There is a sense of realism in the CPM’s decision to support the AAP in Delhi assembly seats where the Left has not put up its own candidates. Of course, it could be read as a simple admission of the party’s limited appeal in the national capital — the Left has only 15 candidates in the 70 assembly seats. But it also indicates that the party’s tactical line can be flexible and responsive to the specific political situation. Though it has been dismissive of the AAP as a political formation in the past, the CPM seems to now recognise that the relatively new party has successfully positioned itself as the bearer of alternative and pro-poor politics in Delhi.
Such pragmatism, however, continues to elude the CPM when it sets out to theorise the political situation and formulate tactics. Not so long ago, its draft political-tactical document, which directs the ideological and political line of the party, blamed its marginalisation in national politics on its decision to be part of anti-BJP and anti-Congress coalitions. The document, revised since and uploaded earlier this week on the party website for discussion, a first in the party’s history, spares the Left leadership of responsibility for the party’s present woes, and cites past efforts to forge a “Left, democratic and secular alternative at the national level” and “the pursuit of alliances with the secular bourgeois parties at the national level or state level” as reasons for the party’s decline. Surely, this is too tidy and convenient an explanation for the party’s failure to attract cadres from outside Kerala, West Bengal and Tripura, which provide 75 per cent of its members. After all, the party was forced to seek allies in northern states like Punjab, UP and Bihar after it had been wrecked by splits and the rise of Mandal forces.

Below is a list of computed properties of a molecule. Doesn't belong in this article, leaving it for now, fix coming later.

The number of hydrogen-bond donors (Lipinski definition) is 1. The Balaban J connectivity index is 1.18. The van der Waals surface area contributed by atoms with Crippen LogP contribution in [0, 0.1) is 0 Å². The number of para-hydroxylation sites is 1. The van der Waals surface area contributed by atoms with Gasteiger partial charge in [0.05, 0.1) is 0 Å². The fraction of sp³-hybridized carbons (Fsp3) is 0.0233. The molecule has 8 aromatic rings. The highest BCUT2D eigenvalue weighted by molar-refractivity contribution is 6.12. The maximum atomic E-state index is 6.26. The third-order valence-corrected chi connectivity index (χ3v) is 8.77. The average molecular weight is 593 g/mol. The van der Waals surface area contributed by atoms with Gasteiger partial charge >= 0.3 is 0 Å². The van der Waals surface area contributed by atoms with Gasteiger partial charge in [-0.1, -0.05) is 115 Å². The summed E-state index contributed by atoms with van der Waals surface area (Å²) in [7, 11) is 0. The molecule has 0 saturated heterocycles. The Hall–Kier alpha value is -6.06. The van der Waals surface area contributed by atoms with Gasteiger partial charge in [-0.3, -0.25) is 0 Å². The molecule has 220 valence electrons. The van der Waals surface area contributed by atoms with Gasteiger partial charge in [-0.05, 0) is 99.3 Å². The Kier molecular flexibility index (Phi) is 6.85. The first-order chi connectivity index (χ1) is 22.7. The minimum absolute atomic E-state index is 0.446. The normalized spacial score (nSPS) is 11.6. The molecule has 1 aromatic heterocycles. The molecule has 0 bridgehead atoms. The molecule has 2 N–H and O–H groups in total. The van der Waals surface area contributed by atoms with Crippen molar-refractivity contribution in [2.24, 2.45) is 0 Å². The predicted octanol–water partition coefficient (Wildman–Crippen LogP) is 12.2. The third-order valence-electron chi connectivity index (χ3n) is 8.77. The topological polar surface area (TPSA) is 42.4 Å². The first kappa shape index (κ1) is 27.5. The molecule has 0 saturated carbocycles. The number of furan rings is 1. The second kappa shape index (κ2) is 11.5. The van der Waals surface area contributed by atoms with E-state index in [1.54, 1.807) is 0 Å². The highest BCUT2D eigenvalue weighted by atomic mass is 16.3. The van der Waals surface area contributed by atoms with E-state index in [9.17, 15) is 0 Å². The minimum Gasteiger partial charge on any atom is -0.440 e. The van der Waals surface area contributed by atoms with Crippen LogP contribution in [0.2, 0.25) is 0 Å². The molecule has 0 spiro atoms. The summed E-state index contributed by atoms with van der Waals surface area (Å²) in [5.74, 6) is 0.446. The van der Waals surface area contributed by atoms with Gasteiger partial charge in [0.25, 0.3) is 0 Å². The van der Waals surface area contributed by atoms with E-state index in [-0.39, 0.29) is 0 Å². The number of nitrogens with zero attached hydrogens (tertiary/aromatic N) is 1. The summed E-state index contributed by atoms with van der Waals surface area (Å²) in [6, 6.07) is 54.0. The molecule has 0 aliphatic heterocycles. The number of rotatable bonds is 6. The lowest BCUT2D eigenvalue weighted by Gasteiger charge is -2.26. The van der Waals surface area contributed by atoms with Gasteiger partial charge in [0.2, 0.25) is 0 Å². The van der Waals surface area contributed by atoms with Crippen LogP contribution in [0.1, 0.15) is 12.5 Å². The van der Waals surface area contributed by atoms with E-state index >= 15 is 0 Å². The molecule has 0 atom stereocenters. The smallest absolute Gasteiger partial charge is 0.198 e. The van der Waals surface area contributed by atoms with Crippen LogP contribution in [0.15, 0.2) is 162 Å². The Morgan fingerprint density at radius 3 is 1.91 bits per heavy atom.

The fact is the party has been a victim of dogmatic politics. In the dogged search for a puritanical Marxism, it ignored changes on the ground and the emergence of parties that respond with greater agility to the new realities. The phenomenal rise of the BSP in UP and the AAP in Delhi must nudge the CPM to rethink its worldview and be open to new forms of political articulation and mobilisation.